What is ROPA?
ROPA (Reception of Oocytes from the Partner) also known as Reciprocal IVF, or Co-IVF, is when both members of a same-sex female couple participate in the pregnancy process. In a reciprocal IVF process, one partner’s eggs are used to generate the embryos, and then the created embryo is transferred to the uterus of the other partner, who will bear the pregnancy. So, it allows both women to actively participate in the reproductive process where one of them will be the genetic mother of the child and the other one the gestational mother.
Which Partner Acts as the Egg Provider, and which as the Gestational Carrier?
Before starting a ROPA treatment, it is important to decide which partner will donate the egg and which partner will carry the pregnancy.
If neither of the partners has fertility issues, either one can be the egg donor or gestational mother. However, there are some required tests to be performed by both partners before the IVF treatment to see which partner is more eligible to provide the eggs or carry the baby. Age factor is very critical while determining the partners’ role in ROPA process as women under the age of 35 tend to have healthier eggs and this results in better IVF success rates. If one of the partners is not suitable for providing the eggs then she can carry the pregnancy. After reviewing the test results IVF specialists will likely recommend on the partners’ role. The decision can depend on each individual case.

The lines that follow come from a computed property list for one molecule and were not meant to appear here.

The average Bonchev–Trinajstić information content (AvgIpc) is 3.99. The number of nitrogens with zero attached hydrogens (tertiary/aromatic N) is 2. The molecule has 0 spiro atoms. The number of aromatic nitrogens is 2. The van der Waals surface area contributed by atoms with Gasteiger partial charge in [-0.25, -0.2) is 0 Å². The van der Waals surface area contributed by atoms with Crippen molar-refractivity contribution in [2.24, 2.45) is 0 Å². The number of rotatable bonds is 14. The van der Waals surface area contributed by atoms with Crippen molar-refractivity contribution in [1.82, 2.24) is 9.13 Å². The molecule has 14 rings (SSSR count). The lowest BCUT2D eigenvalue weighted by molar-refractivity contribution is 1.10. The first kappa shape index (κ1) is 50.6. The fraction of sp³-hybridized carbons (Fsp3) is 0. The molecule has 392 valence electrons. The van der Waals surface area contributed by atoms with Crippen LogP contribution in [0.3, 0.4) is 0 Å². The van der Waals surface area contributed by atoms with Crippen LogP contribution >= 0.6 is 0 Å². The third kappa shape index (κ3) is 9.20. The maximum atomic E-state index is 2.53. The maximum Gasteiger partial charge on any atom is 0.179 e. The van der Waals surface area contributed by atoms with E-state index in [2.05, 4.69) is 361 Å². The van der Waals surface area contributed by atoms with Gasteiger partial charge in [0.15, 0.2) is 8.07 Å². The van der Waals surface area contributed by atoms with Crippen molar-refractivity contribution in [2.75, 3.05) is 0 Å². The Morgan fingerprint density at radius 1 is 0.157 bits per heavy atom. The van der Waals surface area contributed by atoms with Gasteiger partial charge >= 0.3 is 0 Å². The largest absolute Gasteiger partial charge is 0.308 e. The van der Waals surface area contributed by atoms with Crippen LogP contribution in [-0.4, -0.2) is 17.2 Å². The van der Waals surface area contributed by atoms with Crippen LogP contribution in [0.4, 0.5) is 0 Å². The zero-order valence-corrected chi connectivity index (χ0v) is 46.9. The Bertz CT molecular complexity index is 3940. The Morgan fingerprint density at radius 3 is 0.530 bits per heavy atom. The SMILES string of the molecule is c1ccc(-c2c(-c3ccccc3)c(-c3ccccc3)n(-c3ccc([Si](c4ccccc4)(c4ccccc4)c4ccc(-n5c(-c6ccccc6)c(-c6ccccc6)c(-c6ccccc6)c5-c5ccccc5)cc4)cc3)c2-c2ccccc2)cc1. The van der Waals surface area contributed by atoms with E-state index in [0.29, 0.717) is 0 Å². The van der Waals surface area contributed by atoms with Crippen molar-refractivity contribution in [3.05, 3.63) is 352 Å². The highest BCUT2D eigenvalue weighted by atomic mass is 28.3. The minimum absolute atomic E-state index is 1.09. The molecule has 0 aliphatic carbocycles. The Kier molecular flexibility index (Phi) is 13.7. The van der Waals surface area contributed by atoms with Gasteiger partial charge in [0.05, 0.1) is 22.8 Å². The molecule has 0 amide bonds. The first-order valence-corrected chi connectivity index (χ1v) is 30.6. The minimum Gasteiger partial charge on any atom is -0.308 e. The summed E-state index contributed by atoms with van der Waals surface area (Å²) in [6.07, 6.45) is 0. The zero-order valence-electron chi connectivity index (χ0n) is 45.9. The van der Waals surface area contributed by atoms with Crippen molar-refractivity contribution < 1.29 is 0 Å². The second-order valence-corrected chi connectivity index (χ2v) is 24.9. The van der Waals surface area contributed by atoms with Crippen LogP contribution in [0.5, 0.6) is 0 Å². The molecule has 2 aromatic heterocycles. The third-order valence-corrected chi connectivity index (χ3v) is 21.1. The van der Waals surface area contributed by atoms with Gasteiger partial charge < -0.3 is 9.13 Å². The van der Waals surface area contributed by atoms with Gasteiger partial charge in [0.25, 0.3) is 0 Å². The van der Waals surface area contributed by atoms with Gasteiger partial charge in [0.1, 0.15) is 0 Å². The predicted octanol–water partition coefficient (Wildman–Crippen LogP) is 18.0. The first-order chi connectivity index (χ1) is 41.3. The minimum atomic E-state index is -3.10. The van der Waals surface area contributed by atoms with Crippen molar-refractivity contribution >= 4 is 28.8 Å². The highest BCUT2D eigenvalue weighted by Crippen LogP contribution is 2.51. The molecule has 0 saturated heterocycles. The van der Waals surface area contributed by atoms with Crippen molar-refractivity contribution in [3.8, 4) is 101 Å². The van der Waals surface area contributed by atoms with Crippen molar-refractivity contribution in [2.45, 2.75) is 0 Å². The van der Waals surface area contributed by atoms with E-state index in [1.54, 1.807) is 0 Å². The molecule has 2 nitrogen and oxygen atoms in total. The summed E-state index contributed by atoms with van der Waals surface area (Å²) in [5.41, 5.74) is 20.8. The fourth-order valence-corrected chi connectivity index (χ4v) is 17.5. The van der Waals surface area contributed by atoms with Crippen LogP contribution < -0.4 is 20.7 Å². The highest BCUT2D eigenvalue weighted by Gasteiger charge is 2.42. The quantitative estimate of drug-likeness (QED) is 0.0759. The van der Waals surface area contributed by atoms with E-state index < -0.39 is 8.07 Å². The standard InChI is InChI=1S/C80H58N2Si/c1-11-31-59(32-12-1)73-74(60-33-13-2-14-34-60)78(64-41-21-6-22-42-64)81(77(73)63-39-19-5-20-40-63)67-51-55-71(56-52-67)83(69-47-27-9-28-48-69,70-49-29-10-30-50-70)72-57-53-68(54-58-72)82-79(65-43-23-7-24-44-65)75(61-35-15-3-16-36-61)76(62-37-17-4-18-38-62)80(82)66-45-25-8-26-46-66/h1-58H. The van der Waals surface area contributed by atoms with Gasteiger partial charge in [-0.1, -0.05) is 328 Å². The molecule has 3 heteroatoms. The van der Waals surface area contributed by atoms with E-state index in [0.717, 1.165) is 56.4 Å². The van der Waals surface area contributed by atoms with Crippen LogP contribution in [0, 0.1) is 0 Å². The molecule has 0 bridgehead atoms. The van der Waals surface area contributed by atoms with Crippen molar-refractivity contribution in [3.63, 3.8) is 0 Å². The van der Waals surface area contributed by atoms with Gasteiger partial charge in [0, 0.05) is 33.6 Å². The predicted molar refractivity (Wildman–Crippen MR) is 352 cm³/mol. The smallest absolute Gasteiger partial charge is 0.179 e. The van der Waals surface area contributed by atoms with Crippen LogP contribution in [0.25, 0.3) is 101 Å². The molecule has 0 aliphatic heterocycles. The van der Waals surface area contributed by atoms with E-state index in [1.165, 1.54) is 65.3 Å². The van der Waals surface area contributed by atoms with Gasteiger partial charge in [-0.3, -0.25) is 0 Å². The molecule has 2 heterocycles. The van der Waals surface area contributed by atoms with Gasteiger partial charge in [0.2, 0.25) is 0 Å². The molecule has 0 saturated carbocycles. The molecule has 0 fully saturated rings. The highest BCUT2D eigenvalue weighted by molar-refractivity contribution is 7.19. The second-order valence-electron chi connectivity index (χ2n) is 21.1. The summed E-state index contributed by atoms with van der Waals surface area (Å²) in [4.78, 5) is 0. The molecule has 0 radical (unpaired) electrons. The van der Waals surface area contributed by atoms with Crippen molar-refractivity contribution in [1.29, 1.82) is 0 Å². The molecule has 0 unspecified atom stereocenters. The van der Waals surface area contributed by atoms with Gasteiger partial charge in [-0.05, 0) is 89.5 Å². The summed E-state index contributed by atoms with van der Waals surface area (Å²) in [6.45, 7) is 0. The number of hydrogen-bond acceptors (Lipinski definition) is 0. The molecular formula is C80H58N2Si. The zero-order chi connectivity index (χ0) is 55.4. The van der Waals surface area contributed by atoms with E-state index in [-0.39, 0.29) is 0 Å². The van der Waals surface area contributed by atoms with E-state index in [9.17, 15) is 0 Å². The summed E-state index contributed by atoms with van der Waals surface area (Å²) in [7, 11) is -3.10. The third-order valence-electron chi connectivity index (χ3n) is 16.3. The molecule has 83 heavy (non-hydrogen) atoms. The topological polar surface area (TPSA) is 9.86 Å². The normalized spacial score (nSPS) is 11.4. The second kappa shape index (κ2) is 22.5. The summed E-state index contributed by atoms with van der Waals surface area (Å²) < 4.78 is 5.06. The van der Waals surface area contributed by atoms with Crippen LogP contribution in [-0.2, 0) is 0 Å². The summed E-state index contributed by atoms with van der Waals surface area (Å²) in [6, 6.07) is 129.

How is the ROPA procedure?
The partner contributing with her oocytes (eggs) will go through the ovarian stimulation phase by using fertility medication and also an egg retrieval process (the same process as a conventional IVF treatment).
Following the egg retrieval process from the egg-providing partner, the eggs are fertilized in the laboratory with the given sperm (from an anonymous or a known donor) to generate the embryos. Once the embryos are created they are observed and kept at the lab until the day of transfer (blastocyst stage).
In the meantime, the partner who will be the gestational mother (carry the baby) will start a treatment protocol to prepare her uterus for the embryo transfer.
Once the uterus of the gestational mother is ready for implantation, the best quality embryo is implanted inside the uterus. This completes the ROPA procedure.